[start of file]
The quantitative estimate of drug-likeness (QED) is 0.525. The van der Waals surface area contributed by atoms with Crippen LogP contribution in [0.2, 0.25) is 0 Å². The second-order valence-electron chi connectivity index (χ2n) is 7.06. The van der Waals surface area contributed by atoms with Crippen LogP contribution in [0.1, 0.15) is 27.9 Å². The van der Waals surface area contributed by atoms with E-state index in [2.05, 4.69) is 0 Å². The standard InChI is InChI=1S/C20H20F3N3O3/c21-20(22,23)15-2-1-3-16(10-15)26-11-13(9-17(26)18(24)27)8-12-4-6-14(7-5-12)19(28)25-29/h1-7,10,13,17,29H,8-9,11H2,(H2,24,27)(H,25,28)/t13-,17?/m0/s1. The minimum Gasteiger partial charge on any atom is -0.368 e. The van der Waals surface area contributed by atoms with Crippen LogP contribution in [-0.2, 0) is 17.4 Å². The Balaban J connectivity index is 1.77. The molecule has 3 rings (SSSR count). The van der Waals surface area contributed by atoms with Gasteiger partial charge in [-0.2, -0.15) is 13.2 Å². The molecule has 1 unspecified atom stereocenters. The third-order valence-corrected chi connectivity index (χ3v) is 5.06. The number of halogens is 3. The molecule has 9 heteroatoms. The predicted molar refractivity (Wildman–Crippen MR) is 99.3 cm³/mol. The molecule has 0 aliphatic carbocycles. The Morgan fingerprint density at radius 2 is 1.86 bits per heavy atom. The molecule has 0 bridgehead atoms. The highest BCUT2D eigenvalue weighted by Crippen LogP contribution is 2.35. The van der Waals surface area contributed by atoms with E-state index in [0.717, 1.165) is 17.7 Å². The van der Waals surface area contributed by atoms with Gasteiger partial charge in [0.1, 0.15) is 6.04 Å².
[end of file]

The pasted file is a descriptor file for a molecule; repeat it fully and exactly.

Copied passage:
The quantitative estimate of drug-likeness (QED) is 0.525. The van der Waals surface area contributed by atoms with Crippen LogP contribution in [0.2, 0.25) is 0 Å². The second-order valence-electron chi connectivity index (χ2n) is 7.06. The van der Waals surface area contributed by atoms with Crippen LogP contribution in [0.1, 0.15) is 27.9 Å². The van der Waals surface area contributed by atoms with E-state index in [2.05, 4.69) is 0 Å². The standard InChI is InChI=1S/C20H20F3N3O3/c21-20(22,23)15-2-1-3-16(10-15)26-11-13(9-17(26)18(24)27)8-12-4-6-14(7-5-12)19(28)25-29/h1-7,10,13,17,29H,8-9,11H2,(H2,24,27)(H,25,28)/t13-,17?/m0/s1. The minimum Gasteiger partial charge on any atom is -0.368 e. The van der Waals surface area contributed by atoms with Crippen LogP contribution in [-0.2, 0) is 17.4 Å². The Balaban J connectivity index is 1.77. The molecule has 3 rings (SSSR count). The van der Waals surface area contributed by atoms with Gasteiger partial charge in [-0.2, -0.15) is 13.2 Å². The molecule has 1 unspecified atom stereocenters. The third-order valence-corrected chi connectivity index (χ3v) is 5.06. The number of halogens is 3. The molecule has 9 heteroatoms. The predicted molar refractivity (Wildman–Crippen MR) is 99.3 cm³/mol. The molecule has 0 aliphatic carbocycles. The Morgan fingerprint density at radius 2 is 1.86 bits per heavy atom. The molecule has 0 bridgehead atoms. The highest BCUT2D eigenvalue weighted by Crippen LogP contribution is 2.35. The van der Waals surface area contributed by atoms with E-state index in [0.717, 1.165) is 17.7 Å². The van der Waals surface area contributed by atoms with Gasteiger partial charge in [0.1, 0.15) is 6.04 Å².